I want to describe for you a sequence in “God of War: Chains of Olympus,” one of the best games yet made. The imagery is so vibrant, screen shots could be displayed in an art gallery. But here they are in a video game.
You play as Kratos the Spartan, a warrior sent into battles by Zeus and the ancient gods of mythical forever-ago. You’re bald. Your shirtless torso flexes Herculean. You slay nasty creatures with blades of fire which extend by chains from your bloody hands.
And here’s the sequence at hand. In a richly ornate temple-castle, you race up a gigantic, circular marble staircase. The camera angle at this point is overhead, so you can witness Kratos making his way up the “Vertigo”-like swirl of stairs.
You reach the top, and the camera angle gently lowers to a cinematic movie cut. You see yourself standing on an official seal bearing a face; it has been cut with delicate care into the seal’s rock.
A narrator informs you of your progress on this journey to save humanity from an evil godlet. All around, water fountains gush into streams. Broken idols lie dead near cracked tiles. And ugly, evil monsters lurch as treachery.
A hellish ghoul attacks you with chunks of fire, but you grab him, lay him on the ground, stab him in the mouth with your fiery blade, then split him in half down the middle, from jaw to groin.
A panther-thing the size of an elephant claws at you. You scurry out of its way, jump 10 feet in the air, twirl your blade-chains down onto his head, wrap your chains around his skull, and yank the panther-thing’s noggin until it explodes.
This sequence lasts but a few moments. But it is representative. Almost every aspect of the game is just as exhilarating. “God of War: Chains of Olympus” is the PSP’s finest hour. Or, it’s the PSP’s finest 20 hours or so. It’s a huge, long, sprawling masterpiece.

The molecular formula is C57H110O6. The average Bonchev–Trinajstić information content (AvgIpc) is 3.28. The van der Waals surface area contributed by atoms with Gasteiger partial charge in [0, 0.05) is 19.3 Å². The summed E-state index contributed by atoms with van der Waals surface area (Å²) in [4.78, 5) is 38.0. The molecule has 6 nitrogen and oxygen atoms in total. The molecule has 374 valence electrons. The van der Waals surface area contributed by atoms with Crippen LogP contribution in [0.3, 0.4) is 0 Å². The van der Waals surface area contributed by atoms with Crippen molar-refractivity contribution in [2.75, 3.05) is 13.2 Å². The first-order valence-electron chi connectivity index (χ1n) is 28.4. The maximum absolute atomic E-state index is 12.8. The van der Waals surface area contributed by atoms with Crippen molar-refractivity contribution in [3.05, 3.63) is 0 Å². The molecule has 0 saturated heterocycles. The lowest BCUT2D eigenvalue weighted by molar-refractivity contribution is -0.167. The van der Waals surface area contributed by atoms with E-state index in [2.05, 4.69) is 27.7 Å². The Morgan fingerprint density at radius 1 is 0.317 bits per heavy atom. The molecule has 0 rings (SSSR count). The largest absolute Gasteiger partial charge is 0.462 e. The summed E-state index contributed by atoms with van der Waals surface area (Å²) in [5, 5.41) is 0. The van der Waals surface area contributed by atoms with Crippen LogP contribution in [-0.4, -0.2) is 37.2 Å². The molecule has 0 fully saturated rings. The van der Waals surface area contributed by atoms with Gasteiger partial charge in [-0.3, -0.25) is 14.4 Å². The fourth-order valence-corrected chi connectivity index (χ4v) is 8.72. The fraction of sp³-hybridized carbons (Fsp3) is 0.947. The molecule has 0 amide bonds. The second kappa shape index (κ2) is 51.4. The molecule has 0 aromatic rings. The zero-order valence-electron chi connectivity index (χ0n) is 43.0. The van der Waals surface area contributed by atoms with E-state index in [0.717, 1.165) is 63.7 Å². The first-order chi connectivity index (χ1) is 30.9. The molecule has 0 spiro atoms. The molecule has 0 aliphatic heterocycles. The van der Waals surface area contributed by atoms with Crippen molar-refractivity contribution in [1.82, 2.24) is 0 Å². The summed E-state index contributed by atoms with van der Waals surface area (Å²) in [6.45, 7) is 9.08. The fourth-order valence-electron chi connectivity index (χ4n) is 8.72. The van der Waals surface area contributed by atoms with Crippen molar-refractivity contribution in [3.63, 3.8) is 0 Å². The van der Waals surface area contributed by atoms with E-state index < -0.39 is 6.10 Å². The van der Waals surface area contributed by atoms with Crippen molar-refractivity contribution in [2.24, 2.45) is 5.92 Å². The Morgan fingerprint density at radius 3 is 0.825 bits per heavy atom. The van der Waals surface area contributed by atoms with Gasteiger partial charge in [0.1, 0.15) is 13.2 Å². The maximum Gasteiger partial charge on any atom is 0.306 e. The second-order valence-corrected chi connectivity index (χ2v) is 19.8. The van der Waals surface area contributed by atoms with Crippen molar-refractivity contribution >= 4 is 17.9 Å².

Mind you, this is a sequel, or officially a prequel, yet it is the most creative new piece of art I’ve seen in a year or two. For “Chains” not to end up as the game of the year will take a powerful groundbreaker to surpass it.
Fans of the “God of War” series will recognize the thoroughly addictive game play. You explore sweeping vistas of castles and bridges, climb rock walls, swim underwater among mythical ruins, and most of all kill, kill, kill.
It is flawless. Perfect. As an orchestral score booms, cinematic cuts look finer than whole movies, taking place on amazingly detailed sets, employing camera pans and scans reminiscent of early Spielberg and middle Hitchcock.
It is a full fantasy experience. There is sex off screen, but barely. There are shirtless goddesses and enormous statues who talk to you, and puzzles that sometimes stump you for a half-hour. Even if you skip the easy and hard settings to play on the medium-hard setting, you will be challenged to stay alive.
Taking it all in, you wonder: Where have all the artists gone? Have they all abandoned canvases to work on “God of War” games? It seems so when you adore the splendor of this, the defining PSP game we’ve all been waiting for.
(“God of War: Chains of Olympus” by Sony retails for $40 for PSP — Plays addictively fun. Looks phenomenal. Moderately challenging to extremely challenging, depending on which settings you choose. Rated “M” for nudity, sexual content, blood, gore and intense violence. Four stars out of four.)NEW IN STORES
Super Smash Bros. Brawl” is a multiplayer fighter that pits familiar characters against each other, from Mario and Kirby to “Metal Gear Solid’s” Snake and the “Metroid Prime” outer space star. The game retails for $50 for Wii. It’s rated “T” for cartoon violence, crude humor.
“Winning Eleven: Pro Evolution Soccer ’08” is this year’s “Winning” installment, updating 3,000 players from around the world on 250 squads, featuring more difficult solo play against the computer. The game retails for $50 for PS 3 and Xbox 360. It’s rated “E.”
“Tom Clancy’s Rainbow Six Vegas 2” takes you back to Vegas to fight against another terrorist attack, after the first “Vegas” became a huge multiplayer hit. The Tuesday release retails for $60 for PS 3 and Xbox 360. It’s rated “M” for blood, intense violence, strong language.
— By DOUG ELFMAN